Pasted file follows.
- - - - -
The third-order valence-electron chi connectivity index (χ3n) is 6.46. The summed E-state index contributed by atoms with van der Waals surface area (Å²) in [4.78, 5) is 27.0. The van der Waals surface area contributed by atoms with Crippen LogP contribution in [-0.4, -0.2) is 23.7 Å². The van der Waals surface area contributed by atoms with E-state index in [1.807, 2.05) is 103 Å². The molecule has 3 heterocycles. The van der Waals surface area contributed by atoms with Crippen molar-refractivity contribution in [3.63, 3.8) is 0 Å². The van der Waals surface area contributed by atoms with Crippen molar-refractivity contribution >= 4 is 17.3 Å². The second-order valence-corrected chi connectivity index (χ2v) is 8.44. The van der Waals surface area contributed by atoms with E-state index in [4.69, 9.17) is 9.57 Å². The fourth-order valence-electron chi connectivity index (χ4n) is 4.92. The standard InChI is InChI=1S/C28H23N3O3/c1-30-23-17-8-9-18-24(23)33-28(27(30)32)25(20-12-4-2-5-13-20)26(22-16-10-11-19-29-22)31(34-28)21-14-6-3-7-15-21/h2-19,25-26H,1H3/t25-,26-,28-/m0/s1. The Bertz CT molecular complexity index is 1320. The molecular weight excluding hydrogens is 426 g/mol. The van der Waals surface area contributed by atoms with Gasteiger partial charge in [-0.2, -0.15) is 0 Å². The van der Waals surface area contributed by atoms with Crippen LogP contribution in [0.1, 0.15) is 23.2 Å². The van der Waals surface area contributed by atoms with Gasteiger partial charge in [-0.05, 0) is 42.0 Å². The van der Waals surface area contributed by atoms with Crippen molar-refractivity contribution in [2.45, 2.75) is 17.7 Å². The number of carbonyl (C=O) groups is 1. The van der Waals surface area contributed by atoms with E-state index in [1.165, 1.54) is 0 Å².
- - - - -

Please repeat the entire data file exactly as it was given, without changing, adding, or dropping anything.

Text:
The third-order valence-electron chi connectivity index (χ3n) is 6.46. The summed E-state index contributed by atoms with van der Waals surface area (Å²) in [4.78, 5) is 27.0. The van der Waals surface area contributed by atoms with Crippen LogP contribution in [-0.4, -0.2) is 23.7 Å². The van der Waals surface area contributed by atoms with E-state index in [1.807, 2.05) is 103 Å². The molecule has 3 heterocycles. The van der Waals surface area contributed by atoms with Crippen molar-refractivity contribution in [3.63, 3.8) is 0 Å². The van der Waals surface area contributed by atoms with Crippen molar-refractivity contribution >= 4 is 17.3 Å². The second-order valence-corrected chi connectivity index (χ2v) is 8.44. The van der Waals surface area contributed by atoms with E-state index in [4.69, 9.17) is 9.57 Å². The fourth-order valence-electron chi connectivity index (χ4n) is 4.92. The standard InChI is InChI=1S/C28H23N3O3/c1-30-23-17-8-9-18-24(23)33-28(27(30)32)25(20-12-4-2-5-13-20)26(22-16-10-11-19-29-22)31(34-28)21-14-6-3-7-15-21/h2-19,25-26H,1H3/t25-,26-,28-/m0/s1. The Bertz CT molecular complexity index is 1320. The molecular weight excluding hydrogens is 426 g/mol. The van der Waals surface area contributed by atoms with Gasteiger partial charge in [-0.2, -0.15) is 0 Å². The van der Waals surface area contributed by atoms with Crippen LogP contribution in [0.1, 0.15) is 23.2 Å². The van der Waals surface area contributed by atoms with Gasteiger partial charge in [-0.05, 0) is 42.0 Å². The van der Waals surface area contributed by atoms with Crippen molar-refractivity contribution in [2.45, 2.75) is 17.7 Å². The number of carbonyl (C=O) groups is 1. The van der Waals surface area contributed by atoms with E-state index in [1.165, 1.54) is 0 Å².